Rep. Donald Lindberg, R-Worcester, the first county official to warn of the mounting subsidy that the county was providing to keep the Manor on an even financial keel, said of Marchi: “I won’t miss him.”
In accepting the Schenectady job, Marchi will be getting a salary boost of more than $19,000-a-year. He is paid $87,732 annually by Otsego County.
The higher pay at the new job will also significantly increase the public pension Marchi will qualify for when he retires, as both the current job and the new one are aligned with the state pension system. The pensions of public employees in New York are based on their highest three consecutive years of earnings, plus the amount of time they have in the system, and their age at the time of retirement.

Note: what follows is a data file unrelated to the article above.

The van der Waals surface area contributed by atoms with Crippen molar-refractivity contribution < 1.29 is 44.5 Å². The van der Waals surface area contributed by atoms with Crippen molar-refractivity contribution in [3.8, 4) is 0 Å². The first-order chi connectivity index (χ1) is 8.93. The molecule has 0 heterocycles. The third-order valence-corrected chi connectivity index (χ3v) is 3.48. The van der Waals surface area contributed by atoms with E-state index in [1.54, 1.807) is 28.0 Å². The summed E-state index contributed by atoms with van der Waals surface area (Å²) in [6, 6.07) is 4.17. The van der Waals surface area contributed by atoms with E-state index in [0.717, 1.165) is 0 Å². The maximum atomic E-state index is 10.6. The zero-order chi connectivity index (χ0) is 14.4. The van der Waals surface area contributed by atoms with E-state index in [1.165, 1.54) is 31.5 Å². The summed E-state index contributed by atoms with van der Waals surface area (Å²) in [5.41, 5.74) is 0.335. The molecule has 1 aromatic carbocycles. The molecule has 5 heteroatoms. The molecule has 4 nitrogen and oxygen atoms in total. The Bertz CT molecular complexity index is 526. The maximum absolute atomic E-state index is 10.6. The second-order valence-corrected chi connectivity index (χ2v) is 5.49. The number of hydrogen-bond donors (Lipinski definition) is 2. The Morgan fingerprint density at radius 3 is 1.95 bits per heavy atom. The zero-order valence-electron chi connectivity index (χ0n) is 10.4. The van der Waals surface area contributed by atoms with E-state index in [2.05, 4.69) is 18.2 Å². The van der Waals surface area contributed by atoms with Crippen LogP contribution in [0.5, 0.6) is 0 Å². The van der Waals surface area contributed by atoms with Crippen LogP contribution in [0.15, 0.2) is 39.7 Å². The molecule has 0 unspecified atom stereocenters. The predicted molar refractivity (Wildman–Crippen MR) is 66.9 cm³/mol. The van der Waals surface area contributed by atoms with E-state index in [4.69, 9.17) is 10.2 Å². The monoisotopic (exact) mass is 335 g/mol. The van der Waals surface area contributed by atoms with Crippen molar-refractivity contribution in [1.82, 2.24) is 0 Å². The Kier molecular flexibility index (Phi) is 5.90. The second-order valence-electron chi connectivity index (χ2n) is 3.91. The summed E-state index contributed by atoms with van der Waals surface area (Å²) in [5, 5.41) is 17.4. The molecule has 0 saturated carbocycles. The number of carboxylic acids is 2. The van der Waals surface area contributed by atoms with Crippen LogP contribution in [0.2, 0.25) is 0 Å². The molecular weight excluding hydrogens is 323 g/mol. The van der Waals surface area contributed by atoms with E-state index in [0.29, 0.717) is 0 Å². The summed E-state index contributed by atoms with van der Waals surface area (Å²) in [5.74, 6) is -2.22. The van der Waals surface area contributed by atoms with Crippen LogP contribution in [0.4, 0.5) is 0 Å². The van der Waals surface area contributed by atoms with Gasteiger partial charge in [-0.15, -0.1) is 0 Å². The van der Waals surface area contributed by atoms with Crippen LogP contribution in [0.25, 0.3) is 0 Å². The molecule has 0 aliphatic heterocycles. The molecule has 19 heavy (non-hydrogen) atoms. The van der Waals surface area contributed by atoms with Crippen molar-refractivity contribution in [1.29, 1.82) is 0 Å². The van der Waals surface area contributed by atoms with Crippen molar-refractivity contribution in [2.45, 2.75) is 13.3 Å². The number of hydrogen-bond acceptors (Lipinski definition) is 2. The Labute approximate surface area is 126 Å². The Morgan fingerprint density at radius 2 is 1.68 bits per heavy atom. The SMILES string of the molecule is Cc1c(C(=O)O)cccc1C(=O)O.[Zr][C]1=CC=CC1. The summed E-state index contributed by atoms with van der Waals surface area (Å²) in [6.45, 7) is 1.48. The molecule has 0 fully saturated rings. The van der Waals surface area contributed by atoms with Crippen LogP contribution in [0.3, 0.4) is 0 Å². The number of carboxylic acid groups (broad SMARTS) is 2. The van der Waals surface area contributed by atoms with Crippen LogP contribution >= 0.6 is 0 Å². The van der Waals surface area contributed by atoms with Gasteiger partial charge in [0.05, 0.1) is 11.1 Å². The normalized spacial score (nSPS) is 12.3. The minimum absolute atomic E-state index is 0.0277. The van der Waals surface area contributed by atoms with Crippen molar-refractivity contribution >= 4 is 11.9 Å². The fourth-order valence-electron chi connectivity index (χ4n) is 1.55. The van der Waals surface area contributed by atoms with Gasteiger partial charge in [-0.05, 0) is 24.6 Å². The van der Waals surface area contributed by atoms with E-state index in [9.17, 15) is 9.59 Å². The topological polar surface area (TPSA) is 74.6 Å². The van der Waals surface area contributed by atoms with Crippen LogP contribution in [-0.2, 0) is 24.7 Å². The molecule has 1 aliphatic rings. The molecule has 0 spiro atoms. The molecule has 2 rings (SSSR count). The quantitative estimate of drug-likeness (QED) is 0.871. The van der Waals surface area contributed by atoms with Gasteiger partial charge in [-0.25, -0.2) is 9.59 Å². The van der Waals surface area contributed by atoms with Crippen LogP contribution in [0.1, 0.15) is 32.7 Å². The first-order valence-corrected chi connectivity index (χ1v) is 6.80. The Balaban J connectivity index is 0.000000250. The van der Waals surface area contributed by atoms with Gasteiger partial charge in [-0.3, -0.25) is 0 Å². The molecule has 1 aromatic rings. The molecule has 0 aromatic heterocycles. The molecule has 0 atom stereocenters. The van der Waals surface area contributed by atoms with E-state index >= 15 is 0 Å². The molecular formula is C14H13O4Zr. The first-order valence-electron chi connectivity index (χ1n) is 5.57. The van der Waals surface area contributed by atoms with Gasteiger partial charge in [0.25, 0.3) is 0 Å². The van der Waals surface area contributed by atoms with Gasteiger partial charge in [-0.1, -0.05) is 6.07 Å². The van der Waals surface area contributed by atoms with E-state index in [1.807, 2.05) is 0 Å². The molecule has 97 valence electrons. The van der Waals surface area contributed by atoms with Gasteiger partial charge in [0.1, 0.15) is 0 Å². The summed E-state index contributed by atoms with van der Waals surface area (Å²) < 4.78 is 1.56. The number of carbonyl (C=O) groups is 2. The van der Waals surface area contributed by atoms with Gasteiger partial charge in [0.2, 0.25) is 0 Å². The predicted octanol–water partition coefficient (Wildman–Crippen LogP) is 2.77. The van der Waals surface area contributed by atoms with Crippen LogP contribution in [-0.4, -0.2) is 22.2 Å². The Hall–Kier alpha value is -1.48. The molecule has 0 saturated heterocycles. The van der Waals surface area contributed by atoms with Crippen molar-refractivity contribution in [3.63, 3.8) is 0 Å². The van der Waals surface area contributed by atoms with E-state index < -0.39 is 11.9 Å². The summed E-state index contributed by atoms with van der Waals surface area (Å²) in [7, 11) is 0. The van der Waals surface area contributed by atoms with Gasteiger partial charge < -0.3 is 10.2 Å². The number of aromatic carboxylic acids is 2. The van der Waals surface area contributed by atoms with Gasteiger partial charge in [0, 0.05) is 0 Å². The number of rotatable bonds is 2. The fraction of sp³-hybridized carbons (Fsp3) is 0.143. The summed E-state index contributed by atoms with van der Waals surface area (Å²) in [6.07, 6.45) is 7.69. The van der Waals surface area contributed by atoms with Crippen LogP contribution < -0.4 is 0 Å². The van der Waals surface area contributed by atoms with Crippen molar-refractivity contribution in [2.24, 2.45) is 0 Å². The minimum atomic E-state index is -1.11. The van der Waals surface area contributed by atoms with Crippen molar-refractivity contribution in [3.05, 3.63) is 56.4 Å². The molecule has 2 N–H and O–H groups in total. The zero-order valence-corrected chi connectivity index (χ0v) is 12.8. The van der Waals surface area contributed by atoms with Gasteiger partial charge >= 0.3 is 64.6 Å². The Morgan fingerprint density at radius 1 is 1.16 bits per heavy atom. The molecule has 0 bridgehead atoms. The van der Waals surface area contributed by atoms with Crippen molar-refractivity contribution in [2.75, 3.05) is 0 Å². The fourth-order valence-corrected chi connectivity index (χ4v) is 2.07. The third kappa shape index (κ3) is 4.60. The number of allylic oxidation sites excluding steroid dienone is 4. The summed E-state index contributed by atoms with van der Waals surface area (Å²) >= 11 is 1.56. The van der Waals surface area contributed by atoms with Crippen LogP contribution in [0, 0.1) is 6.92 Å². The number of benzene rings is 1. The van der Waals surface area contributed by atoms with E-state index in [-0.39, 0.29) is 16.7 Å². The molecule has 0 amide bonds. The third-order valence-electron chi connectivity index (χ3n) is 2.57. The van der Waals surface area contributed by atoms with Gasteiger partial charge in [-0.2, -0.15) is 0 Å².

Rep. Rich Murphy, D-Oneonta, also voiced concern over the timing of Marchi’s exit from the Manor. “Ed was instrumental in introducing the social model that has been so popular,” Murphy said. “But I’m very disappointed with the timing of this departure and hoped he would have stayed a little longer to help with the transition from county ownership to private ownership.”
The head of the local Civil Service Employees Association bargaining unit that represents unionized county workers, John Imperato Sr., said Marchi’s statements of being passionately concerned about the fates of Manor patients now ring hollow.
“He stirred things up for the past year or two and now bails,” Imperato said. “Where is his sincerity now?”
The Manor, which cost $30 million to build, opened in November 2004, replacing the county’s former nursing home, the Otsego Meadows.
At 144,000 square feet, the Manor is twice the size of the Meadows. County officials had hoped it would require minimal subsidies from taxpayers.
In April, Russ Bachman, Otsego County’s acting treasurer, estimated that the county’s total annual subsidy to the Manor approximates $11 million.